> you
> > > > > express DOM-like components in a more natural style. You *can*
> create
> > > > React
> > > > > components using pure-JS, but JSX is the recommended way to do so.
> > For
> > > > more
> > > > > details on JSX I'd recommend reading:
> > > > > https://facebook.github.io/react/docs/jsx-in-depth.html.
> > > > >
> > > > > 3) With the syntax-strangeness out of the way, the next thing to
> > > > understand
> > > > > is React itself. React simplifies building high performance JS apps
> > in
> > > a
> > > > > couple of ways: first, it removes two-way binding, which in complex
> > > apps
> > > > > can make reasoning about what causes what to change and when very
> > > > > difficult, and second: it provides a virtual DOM. The slowest part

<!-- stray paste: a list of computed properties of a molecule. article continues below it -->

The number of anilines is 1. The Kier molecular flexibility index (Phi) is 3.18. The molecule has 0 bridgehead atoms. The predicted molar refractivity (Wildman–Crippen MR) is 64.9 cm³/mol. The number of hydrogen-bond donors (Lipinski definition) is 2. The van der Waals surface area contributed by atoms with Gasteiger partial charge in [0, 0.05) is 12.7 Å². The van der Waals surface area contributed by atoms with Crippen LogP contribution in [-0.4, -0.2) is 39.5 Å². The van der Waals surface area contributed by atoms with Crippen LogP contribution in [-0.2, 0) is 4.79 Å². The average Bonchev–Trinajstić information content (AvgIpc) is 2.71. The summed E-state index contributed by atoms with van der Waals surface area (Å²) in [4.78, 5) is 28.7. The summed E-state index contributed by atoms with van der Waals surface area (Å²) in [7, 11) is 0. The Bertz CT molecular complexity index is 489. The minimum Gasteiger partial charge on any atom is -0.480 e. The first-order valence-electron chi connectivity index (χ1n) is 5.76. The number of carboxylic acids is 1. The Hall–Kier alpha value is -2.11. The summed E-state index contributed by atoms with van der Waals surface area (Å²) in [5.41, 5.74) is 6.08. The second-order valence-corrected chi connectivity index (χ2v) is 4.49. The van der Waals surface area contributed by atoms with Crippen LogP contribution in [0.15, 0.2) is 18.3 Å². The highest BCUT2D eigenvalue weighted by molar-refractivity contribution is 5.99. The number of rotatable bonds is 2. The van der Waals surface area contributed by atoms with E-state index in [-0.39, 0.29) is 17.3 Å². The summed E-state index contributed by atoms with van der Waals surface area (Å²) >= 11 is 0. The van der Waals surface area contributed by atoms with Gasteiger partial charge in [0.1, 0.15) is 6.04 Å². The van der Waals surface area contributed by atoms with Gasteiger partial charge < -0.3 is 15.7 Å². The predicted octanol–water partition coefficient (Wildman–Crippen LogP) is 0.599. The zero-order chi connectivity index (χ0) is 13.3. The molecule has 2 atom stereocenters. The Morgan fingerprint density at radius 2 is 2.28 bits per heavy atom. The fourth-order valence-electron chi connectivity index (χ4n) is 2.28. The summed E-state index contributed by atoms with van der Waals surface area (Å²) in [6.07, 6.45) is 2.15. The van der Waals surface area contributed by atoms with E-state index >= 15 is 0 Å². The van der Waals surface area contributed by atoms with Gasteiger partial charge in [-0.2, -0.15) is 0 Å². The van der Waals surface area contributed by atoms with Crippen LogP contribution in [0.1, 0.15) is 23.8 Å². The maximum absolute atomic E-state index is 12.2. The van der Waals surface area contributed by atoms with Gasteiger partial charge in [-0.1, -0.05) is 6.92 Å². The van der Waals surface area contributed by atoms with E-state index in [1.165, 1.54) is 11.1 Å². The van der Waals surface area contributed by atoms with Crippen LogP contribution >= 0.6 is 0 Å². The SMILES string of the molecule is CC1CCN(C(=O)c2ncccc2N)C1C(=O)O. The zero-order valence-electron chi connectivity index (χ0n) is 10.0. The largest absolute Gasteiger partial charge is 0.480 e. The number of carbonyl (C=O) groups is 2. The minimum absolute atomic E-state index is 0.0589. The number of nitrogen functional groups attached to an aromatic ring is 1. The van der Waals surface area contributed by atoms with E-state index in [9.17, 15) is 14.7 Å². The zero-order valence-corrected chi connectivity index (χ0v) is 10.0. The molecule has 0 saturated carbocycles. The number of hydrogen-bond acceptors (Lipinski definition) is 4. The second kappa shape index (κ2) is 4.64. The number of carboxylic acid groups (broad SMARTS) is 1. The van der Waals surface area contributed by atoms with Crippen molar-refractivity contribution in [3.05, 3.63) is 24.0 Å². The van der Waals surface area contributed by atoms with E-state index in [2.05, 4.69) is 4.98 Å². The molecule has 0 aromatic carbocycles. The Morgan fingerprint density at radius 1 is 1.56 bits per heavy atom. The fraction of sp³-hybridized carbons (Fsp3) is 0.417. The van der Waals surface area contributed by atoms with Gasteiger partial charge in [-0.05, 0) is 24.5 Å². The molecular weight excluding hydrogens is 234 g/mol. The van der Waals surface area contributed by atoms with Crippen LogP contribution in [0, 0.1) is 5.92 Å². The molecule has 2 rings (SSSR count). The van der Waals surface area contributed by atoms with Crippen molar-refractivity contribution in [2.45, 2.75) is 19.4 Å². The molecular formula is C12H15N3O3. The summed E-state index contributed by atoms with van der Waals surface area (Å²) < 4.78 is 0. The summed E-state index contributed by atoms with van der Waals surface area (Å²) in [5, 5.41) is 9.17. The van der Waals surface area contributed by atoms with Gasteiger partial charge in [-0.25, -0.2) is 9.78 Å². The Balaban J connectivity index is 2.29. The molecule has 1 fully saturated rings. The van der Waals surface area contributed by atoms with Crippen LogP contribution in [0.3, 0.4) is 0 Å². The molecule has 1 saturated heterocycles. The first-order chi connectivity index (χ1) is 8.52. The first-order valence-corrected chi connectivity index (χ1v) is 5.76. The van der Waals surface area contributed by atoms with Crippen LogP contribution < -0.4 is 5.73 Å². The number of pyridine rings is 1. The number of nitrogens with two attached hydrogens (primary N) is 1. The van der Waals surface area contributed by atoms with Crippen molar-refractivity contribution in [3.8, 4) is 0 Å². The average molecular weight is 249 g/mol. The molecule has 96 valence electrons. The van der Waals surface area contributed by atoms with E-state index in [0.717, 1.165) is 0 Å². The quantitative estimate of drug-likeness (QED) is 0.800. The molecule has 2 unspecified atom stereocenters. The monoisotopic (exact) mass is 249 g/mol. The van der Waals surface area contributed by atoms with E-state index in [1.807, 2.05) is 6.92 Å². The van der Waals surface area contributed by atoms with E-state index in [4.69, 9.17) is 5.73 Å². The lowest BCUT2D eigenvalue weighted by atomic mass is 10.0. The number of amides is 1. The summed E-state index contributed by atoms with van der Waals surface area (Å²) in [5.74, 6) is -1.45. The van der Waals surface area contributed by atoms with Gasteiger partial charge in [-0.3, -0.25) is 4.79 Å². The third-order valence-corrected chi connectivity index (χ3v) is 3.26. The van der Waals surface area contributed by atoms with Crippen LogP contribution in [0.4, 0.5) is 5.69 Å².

> of
> > > > > JS-driven apps is updating the DOM. With React, when your data
> > changes
> > > > your
> > > > > components are only re-rendered if they've actually changed; this
> is
> > > > > accomplished via the virtual DOM. Components are first rendered
> into
> > > the
> > > > > virtual DOM and then the new tree is compared against the current
> > one,
> > > > and
> > > > > only the portions of the tree that are changed are actually
> rendered
> > > into
> > > > > the page. For more details about React in general, I'd recommend
> > > reading
> > > > > the React docs themselves:
> > > > > https://facebook.github.io/react/docs/getting-started.html.
> > > > >
> > > > > 4) Finally, the last architectural piece of the demo is Flux. Flux
> > is a
> > > > > replacement for the traditional MVC model. It provides a
> > unidirectional
> > > > > data flow for responding to events. Essentially the user interacts
> > with
> > > > the
> > > > > app which causes Actions to be sent to the Dispatcher. Stores
> listen
> > > for
> > > > > events from the Dispatcher and update their state. This causes
> Views
> > > (in